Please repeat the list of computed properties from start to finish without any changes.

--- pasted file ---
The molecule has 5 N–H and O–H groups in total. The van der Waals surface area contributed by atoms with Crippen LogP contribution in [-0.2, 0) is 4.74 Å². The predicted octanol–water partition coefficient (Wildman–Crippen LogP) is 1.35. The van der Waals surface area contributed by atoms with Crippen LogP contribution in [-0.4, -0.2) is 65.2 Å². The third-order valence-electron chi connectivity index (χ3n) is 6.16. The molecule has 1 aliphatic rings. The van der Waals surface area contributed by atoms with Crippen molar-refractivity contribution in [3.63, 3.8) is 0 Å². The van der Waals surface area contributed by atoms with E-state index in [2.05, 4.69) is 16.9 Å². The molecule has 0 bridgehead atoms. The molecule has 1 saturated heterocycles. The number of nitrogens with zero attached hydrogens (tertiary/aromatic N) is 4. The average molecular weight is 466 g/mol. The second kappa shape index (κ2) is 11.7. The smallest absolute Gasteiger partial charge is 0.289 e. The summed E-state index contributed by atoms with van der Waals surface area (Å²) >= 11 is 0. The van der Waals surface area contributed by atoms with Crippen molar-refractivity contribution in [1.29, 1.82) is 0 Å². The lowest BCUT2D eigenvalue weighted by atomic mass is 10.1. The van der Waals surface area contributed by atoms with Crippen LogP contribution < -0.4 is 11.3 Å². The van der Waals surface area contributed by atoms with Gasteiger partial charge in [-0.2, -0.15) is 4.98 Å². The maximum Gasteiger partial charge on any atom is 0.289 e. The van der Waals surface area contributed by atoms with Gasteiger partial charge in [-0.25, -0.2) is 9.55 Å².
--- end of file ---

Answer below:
The molecule has 5 N–H and O–H groups in total. The van der Waals surface area contributed by atoms with Crippen LogP contribution in [-0.2, 0) is 4.74 Å². The predicted octanol–water partition coefficient (Wildman–Crippen LogP) is 1.35. The van der Waals surface area contributed by atoms with Crippen LogP contribution in [-0.4, -0.2) is 65.2 Å². The third-order valence-electron chi connectivity index (χ3n) is 6.16. The molecule has 1 aliphatic rings. The van der Waals surface area contributed by atoms with Crippen molar-refractivity contribution in [3.63, 3.8) is 0 Å². The van der Waals surface area contributed by atoms with E-state index in [2.05, 4.69) is 16.9 Å². The molecule has 0 bridgehead atoms. The molecule has 1 saturated heterocycles. The number of nitrogens with zero attached hydrogens (tertiary/aromatic N) is 4. The average molecular weight is 466 g/mol. The second kappa shape index (κ2) is 11.7. The smallest absolute Gasteiger partial charge is 0.289 e. The summed E-state index contributed by atoms with van der Waals surface area (Å²) >= 11 is 0. The van der Waals surface area contributed by atoms with Crippen molar-refractivity contribution in [1.29, 1.82) is 0 Å². The lowest BCUT2D eigenvalue weighted by atomic mass is 10.1. The van der Waals surface area contributed by atoms with Crippen LogP contribution < -0.4 is 11.3 Å². The van der Waals surface area contributed by atoms with Gasteiger partial charge in [-0.2, -0.15) is 4.98 Å². The maximum Gasteiger partial charge on any atom is 0.289 e. The van der Waals surface area contributed by atoms with Gasteiger partial charge in [-0.25, -0.2) is 9.55 Å².